Q3. Yes…it’s appeared on my blog as a repost from Literally Stories! Confession time – I’m horribly insecure about most of my writing and have rarely plucked up the courage to submit pieces elsewhere. LS has been my “home” since its inception, but it’s lovely to get the sense from you that this would hold up under scrutiny elsewhere. To date, my only real non-LS success was getting Henry Spiller published in print by Firewords, and that story predates LS.

Perhaps one day when the pen is working again I’ll be a little bolder.

A Single Grain Of Salt

5 thoughts on “Literally Reruns – A Single Grain of Salt by Nik Eveleigh”

  1. My heartfelt thanks to Nik for his story and the answers. I can think of 50 places that should accept this story without hesitation. Trouble is, my success in correctly predicting the taste of publishers is about as good as Criswell’s (now there’s someone to Google) “visions” of the future. But it is difficult to imagine an intelligent Ed. turning away this fine bit of work.

    Liked by 1 person

    1. I had to google Criswell of course – some splendid predictions there. Particularly love the fact that Denver would be hit by a ray turning all metal into rubber-like consistency.

      Even if your accuracy levels only match his I’m humbled by the spirit in which the prediction is made.

      Thank you again for choosing this – I shed a few tears reading this one back and for once it wasn’t because of a clunky sentence or some abject punctuation.


      1. Although Criswell was before everyones time (save for Mr. Sheehan, I think), my Gram told me all about him and how he made even more bizarre predictions than the rubberization of Denver on the Tonight Show. He was also a crony of Ed Wood and appears in Plan 9.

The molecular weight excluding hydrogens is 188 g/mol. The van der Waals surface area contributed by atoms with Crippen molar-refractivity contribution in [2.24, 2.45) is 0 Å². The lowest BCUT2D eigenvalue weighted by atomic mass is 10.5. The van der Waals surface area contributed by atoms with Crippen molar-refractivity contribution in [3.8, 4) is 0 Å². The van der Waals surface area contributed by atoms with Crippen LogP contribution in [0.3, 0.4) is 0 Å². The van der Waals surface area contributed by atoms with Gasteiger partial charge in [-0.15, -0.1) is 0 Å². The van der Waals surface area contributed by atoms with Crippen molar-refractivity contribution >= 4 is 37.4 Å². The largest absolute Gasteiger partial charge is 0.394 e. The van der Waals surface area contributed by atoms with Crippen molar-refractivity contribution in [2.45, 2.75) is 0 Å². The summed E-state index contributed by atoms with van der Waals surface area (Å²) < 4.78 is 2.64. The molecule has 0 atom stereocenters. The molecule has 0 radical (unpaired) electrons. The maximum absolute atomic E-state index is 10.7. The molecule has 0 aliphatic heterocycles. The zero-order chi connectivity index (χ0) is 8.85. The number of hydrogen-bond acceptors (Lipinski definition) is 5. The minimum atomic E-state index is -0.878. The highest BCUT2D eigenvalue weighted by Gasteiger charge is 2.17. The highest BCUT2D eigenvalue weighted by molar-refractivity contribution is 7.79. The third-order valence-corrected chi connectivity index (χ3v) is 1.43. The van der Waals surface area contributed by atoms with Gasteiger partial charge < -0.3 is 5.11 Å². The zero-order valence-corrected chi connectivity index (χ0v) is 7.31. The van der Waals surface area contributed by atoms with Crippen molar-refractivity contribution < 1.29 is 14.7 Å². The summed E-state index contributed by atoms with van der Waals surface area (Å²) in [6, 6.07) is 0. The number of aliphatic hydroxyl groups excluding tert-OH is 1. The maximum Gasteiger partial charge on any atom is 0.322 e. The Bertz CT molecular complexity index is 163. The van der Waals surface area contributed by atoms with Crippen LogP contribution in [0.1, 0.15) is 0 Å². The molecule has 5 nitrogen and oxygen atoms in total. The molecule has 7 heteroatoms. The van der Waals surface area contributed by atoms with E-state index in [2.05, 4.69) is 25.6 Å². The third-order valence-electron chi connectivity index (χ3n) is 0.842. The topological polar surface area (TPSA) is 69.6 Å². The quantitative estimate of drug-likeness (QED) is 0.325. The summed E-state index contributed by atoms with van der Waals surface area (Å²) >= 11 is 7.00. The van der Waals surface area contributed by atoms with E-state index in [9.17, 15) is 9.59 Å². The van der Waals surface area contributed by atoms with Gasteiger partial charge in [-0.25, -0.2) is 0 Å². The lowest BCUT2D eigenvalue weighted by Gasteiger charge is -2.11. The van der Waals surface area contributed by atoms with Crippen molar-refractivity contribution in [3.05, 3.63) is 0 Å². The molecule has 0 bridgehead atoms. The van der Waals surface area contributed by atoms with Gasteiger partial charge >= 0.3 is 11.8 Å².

I really think you ought to send this piece around. There’s a good site run by Charlie Fish called Fiction on the Web. Also, go for the New Yorker. I always do. I even got a personalized rejection by one of their editors once.
        Never know.

        Liked by 2 people

  2. Hi Leila / Nik,
    Brilliant as always Leila. I think you using the word ‘perfect’ is as good a compliment as you could give Nik. Especially with how hard you are on yourself!!
    Nik – Stories like this, well, any thoughts on insecurities are unfounded.
    I wonder if this was one of the first stories that we ‘spoke’ about genre??
    I miss your lack of genre!!
    I wonder if you read yesterday’s posting? I would be interested in reading your, Leila’s inspired, first ten, especially with you having an interest in music. I was hoping that more folks would have went for it, cause she is right, it does tell you so much about a person.

    Thanks guys – Sundays are all the better for this little bit of interaction!!!

    Liked by 1 person

    1. Hello Hugh – I’ve just been throwing my current ten tracks into the world for your listening and reading pleasure!

      Thanks for the comments on this one my friend – I also miss my lack of genre and I do hope I’ll find my way back to writing as it did give me so much joy for a period. Stranger things have happened…